Author Topic: years to FI apps?  (Read 4121 times)

catccc

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years to FI apps?
« on: May 16, 2014, 08:23:24 AM »
Can anyone recommend (or make?) an app that calculates years to FI, and maybe does other fun FI related calculations?  I know the math is not that complicated, but I just like to play around with this stuff.

arebelspy

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Re: years to FI apps?
« Reply #1 on: May 16, 2014, 08:45:46 AM »
Can anyone recommend (or make?) an app that calculates years to FI, and maybe does other fun FI related calculations?  I know the math is not that complicated, but I just like to play around with this stuff.

There's a bunch.

Some on the web:
http://networthify.com/calculator/earlyretirement
http://mustachecalc.com/
http://www.madfientist.com/fi-laboratory/

And various apps for iOS/Android, such as:
https://itunes.apple.com/us/app/retirement-napkin/id738897088?ls=1&mt=8
http://thume.ca/stashline

(All 5 of the above links were created by MMM readers.)

There's more if you do some searching around.

And then there are other retirement calculators that aren't necessarily "Time to FI" type calculators, such as this:
http://financialmentor.com/calculator/best-retirement-calculator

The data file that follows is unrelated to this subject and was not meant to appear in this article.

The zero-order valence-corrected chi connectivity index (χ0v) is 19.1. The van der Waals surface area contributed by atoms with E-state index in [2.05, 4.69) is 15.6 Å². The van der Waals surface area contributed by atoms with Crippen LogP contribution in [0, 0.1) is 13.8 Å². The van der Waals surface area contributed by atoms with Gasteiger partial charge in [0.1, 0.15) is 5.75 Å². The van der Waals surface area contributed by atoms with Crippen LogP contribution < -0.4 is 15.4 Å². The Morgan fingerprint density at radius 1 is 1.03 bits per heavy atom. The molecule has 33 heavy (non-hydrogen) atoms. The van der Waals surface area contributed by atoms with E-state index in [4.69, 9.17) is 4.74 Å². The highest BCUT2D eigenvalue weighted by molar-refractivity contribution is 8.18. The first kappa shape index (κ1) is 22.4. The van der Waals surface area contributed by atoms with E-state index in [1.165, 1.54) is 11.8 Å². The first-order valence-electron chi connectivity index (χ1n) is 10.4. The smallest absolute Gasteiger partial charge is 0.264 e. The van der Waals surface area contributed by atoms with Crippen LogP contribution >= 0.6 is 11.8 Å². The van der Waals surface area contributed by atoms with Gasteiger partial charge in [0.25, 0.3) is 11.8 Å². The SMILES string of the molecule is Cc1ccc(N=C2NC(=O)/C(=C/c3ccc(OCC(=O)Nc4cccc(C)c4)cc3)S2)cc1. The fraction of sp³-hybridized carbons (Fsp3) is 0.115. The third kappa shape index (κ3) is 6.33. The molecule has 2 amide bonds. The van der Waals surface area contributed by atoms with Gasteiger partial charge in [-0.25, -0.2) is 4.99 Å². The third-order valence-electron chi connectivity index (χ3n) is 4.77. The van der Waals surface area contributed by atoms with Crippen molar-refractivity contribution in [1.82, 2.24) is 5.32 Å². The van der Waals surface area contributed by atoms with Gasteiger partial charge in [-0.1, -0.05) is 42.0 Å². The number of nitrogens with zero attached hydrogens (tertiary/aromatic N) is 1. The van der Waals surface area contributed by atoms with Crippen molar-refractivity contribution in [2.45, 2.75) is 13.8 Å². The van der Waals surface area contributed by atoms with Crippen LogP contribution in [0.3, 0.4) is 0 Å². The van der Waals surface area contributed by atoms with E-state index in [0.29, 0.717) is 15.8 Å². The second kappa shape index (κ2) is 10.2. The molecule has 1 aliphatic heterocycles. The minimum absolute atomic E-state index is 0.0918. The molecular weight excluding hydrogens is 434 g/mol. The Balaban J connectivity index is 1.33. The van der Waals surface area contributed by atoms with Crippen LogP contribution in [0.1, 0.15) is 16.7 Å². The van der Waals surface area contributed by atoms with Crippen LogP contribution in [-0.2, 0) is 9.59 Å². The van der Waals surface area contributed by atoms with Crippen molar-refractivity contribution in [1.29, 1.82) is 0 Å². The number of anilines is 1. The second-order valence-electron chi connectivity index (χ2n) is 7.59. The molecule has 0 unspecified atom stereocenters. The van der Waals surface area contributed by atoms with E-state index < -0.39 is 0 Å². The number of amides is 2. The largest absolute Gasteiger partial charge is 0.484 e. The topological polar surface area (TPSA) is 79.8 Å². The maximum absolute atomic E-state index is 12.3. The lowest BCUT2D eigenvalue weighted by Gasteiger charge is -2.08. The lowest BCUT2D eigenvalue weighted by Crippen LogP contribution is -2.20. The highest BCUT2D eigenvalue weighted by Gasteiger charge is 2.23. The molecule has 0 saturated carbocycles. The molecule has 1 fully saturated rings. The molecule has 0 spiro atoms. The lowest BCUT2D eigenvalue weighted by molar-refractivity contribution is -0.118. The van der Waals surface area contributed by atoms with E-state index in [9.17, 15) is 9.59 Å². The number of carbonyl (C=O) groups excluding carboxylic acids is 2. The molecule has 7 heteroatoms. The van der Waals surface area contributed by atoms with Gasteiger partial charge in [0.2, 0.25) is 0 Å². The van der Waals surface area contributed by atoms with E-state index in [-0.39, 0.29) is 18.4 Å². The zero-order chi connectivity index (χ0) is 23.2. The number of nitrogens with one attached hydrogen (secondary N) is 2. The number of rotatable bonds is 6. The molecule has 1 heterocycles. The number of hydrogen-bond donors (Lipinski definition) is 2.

The best retirement calculator, IMO, though it's not really a year to FI calc directly, but you can use it that way by playing around with the inputs, is cFIREsim: http://www.cfiresim.com/
We are two former teachers who accumulated a bunch of real estate, retired at 29, and now travel the world full time with two kids.
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catccc

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Re: years to FI apps?
« Reply #2 on: May 16, 2014, 09:08:12 AM »
thanks arebelspy!  I was specifically looking for mobile apps.  After looking at the Stashline app yesterday (and unfortunately finding it not quite intuitive enough for me), wanted another toy for my phone.  I'll check out retirement napkin!

catccc

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Re: years to FI apps?
« Reply #3 on: May 16, 2014, 09:09:58 AM »
I love mustachecalc, and it is kind of the benchmark in what I'm looking for in an app.   It's straightforward with a simple interface and does the job succinctly.  I just messaged destron in hopes that he can make this into an app...

arebelspy

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Re: years to FI apps?
« Reply #4 on: May 16, 2014, 09:22:23 AM »
I was specifically looking for mobile apps.

Bookmarking a website that looks good on a mobile device to your homescreen as an icon accomplishes the same thing, besides offline access.

There are a few other apps out there though.  Retirement napkin is good. There used to be one called retirement calculator that is unfortunately no longer available on the app store, but I still have it on my phone.  If you are jailbroken I can send you the .ipa file.